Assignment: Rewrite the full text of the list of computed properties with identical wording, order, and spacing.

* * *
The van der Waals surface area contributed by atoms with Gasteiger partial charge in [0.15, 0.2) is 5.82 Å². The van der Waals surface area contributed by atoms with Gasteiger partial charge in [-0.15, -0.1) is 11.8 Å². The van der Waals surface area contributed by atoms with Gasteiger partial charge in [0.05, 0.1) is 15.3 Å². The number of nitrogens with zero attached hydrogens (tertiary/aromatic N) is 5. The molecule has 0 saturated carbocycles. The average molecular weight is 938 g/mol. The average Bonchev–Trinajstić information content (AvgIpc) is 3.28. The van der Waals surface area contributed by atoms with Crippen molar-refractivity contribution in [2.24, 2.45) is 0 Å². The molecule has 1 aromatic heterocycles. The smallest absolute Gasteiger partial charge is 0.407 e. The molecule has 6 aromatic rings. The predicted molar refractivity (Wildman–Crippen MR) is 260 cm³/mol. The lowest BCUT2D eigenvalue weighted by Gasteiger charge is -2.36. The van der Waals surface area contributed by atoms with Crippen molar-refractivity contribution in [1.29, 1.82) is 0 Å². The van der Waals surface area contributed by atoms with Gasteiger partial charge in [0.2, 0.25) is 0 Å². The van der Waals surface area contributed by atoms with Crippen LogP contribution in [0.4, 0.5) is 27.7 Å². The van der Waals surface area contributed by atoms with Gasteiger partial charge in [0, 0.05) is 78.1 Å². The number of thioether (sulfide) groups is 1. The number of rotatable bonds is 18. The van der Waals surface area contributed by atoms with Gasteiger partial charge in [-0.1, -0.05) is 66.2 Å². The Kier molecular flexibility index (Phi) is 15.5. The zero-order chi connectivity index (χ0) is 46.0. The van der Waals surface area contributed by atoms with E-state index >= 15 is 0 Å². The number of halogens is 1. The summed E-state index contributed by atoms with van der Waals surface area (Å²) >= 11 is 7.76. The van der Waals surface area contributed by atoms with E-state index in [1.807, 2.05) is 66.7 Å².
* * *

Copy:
The van der Waals surface area contributed by atoms with Gasteiger partial charge in [0.15, 0.2) is 5.82 Å². The van der Waals surface area contributed by atoms with Gasteiger partial charge in [-0.15, -0.1) is 11.8 Å². The van der Waals surface area contributed by atoms with Gasteiger partial charge in [0.05, 0.1) is 15.3 Å². The number of nitrogens with zero attached hydrogens (tertiary/aromatic N) is 5. The molecule has 0 saturated carbocycles. The average molecular weight is 938 g/mol. The average Bonchev–Trinajstić information content (AvgIpc) is 3.28. The van der Waals surface area contributed by atoms with Crippen molar-refractivity contribution in [2.24, 2.45) is 0 Å². The molecule has 1 aromatic heterocycles. The smallest absolute Gasteiger partial charge is 0.407 e. The molecule has 6 aromatic rings. The predicted molar refractivity (Wildman–Crippen MR) is 260 cm³/mol. The lowest BCUT2D eigenvalue weighted by Gasteiger charge is -2.36. The van der Waals surface area contributed by atoms with Crippen molar-refractivity contribution in [1.29, 1.82) is 0 Å². The van der Waals surface area contributed by atoms with Gasteiger partial charge in [0.2, 0.25) is 0 Å². The van der Waals surface area contributed by atoms with Crippen LogP contribution in [0.4, 0.5) is 27.7 Å². The van der Waals surface area contributed by atoms with Gasteiger partial charge in [0, 0.05) is 78.1 Å². The number of thioether (sulfide) groups is 1. The number of rotatable bonds is 18. The van der Waals surface area contributed by atoms with Gasteiger partial charge in [-0.1, -0.05) is 66.2 Å². The Kier molecular flexibility index (Phi) is 15.5. The zero-order chi connectivity index (χ0) is 46.0. The van der Waals surface area contributed by atoms with E-state index >= 15 is 0 Å². The number of halogens is 1. The summed E-state index contributed by atoms with van der Waals surface area (Å²) >= 11 is 7.76. The van der Waals surface area contributed by atoms with E-state index in [1.807, 2.05) is 66.7 Å².